Solar, wind and natural gas made up more than 91% of the capacity added to the U.S. electric grid in 2021, according to the Electric Generator Construction Costs and Annual Electric Generator Report by the Energy Information Administration (EIA).
While total construction cost for solar approached $20 billion, the average construction costs for solar systems decreased in the U.S. in 2021 compared to 2020.
The EIA data shows that solar construction costs fell 6% in 2021 over 2020, dropping to $1,561 per kW. The decrease was driven primarily by a 10% drop in the construction cost for crystalline silicon tracking panels, which fell to $1,423 per kW, their lowest average cost since 2014.
The report notes that the average construction cost for crystalline silicon fixed-tilt panels increased by 5% to $2,047 per kW. The average cost for cadmium telluride panels remained relatively stable, decreasing only 1% to $1,626 per kW in 2021. Fixed-tilt tracking systems automatically move to follow the sun as it moves across the sky. While they are the highest cost, they produce more electricity by continuously following the sun.
It’s worth noting that this follows a time when solar module prices had doubled primarily due to supply shortages during the Covid pandemic. In response to the shortage, many manufacturers increased production while developers stockpiled supply.
Since the pandemic began in 2021, module prices have continued to fall, hitting a two-year low globally in April 2023. In the first two months of 2023, average U.S. module prices were $0.36 per Wdc, down 11% quarter-over-quarter. Modules traded at a 57% premium over the global spot price for monofacial monocrystalline silicon modules.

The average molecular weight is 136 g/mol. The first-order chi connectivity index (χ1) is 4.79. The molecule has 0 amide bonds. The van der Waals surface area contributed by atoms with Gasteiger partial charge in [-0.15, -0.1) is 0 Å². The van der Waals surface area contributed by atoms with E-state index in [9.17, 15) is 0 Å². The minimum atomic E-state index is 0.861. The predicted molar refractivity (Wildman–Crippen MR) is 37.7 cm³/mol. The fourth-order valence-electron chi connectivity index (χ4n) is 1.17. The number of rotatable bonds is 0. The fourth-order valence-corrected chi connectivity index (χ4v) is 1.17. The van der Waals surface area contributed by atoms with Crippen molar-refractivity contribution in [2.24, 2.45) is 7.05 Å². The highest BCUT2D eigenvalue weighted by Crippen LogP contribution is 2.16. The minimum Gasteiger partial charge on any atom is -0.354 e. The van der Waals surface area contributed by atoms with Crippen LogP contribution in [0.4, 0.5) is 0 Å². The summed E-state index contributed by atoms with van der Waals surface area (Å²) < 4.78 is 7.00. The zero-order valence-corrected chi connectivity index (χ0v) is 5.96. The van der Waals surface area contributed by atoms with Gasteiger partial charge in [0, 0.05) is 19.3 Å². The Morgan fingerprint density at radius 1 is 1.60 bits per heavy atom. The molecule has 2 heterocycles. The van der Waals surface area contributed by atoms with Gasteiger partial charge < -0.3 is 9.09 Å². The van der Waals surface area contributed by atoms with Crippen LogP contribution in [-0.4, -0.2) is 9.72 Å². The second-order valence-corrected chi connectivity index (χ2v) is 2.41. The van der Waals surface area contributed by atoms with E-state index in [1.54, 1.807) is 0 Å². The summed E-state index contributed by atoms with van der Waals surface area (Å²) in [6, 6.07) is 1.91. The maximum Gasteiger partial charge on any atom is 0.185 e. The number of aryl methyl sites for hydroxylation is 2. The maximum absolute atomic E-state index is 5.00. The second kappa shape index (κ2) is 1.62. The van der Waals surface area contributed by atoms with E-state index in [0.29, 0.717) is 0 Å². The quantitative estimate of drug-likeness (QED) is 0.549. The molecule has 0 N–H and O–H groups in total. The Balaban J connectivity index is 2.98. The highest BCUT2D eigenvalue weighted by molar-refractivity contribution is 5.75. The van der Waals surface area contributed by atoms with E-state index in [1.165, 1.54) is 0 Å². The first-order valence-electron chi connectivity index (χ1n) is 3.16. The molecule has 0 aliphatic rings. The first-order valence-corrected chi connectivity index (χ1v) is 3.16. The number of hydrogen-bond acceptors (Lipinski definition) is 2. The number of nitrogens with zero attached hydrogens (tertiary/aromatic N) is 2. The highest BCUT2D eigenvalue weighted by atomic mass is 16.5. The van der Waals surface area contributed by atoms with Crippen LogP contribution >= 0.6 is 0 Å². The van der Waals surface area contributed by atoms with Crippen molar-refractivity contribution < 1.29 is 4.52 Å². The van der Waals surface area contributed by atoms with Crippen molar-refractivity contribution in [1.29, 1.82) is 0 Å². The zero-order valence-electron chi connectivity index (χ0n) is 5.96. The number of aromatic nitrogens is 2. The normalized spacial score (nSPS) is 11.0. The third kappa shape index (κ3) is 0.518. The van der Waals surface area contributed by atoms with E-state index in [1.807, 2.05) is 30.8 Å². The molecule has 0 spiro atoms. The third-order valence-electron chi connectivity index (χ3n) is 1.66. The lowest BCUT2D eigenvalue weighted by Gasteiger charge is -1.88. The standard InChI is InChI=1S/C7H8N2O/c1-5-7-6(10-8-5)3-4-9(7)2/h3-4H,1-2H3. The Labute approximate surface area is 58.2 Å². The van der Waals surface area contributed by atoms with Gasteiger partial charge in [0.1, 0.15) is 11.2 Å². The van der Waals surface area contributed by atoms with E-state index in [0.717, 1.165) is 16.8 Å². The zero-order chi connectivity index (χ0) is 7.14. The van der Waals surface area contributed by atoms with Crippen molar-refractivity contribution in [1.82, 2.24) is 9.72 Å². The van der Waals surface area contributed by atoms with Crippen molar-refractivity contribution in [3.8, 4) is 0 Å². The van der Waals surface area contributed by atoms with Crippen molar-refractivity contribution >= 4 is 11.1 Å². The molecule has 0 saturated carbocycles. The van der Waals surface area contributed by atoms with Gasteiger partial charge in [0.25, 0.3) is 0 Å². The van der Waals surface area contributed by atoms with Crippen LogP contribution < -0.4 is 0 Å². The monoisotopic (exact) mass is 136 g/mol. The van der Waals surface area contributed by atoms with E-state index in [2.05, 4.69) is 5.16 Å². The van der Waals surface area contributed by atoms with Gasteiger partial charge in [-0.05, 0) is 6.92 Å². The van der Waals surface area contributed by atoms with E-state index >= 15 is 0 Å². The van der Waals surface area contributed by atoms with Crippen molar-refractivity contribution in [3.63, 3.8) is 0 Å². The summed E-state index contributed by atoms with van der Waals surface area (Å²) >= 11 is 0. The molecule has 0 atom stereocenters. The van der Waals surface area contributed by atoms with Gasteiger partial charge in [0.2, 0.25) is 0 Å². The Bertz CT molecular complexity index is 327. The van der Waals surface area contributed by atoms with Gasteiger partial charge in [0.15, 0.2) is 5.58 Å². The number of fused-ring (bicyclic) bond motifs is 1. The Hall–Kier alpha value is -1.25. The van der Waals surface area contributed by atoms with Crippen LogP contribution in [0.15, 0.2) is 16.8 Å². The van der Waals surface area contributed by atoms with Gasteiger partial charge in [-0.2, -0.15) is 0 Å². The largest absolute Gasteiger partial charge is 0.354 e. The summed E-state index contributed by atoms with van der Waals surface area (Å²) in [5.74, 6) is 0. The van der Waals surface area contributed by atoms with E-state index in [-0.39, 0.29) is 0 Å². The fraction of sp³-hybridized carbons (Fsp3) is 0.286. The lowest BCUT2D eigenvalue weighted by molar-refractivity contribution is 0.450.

Taking a regional view, the greatest growth in solar addition happened in the southern part of the U.S., with Texas leading the way. In 2021, Texas added 100 new plants for a total of 10,155 MW compared to just 2,347 added in Ohio.
While Texas still leads the nation in solar installations, the numbers look vastly different than two years ago. For example, a 36 GW buildout is expected by the Solar Energy Industries Association (SEIA) over the next five years, building on the roughly 16 GW that is active to date. Much of today’s investment in solar, which nears $20 billion, is going toward large solar facilities, often exceeding 100 MW in capacity.
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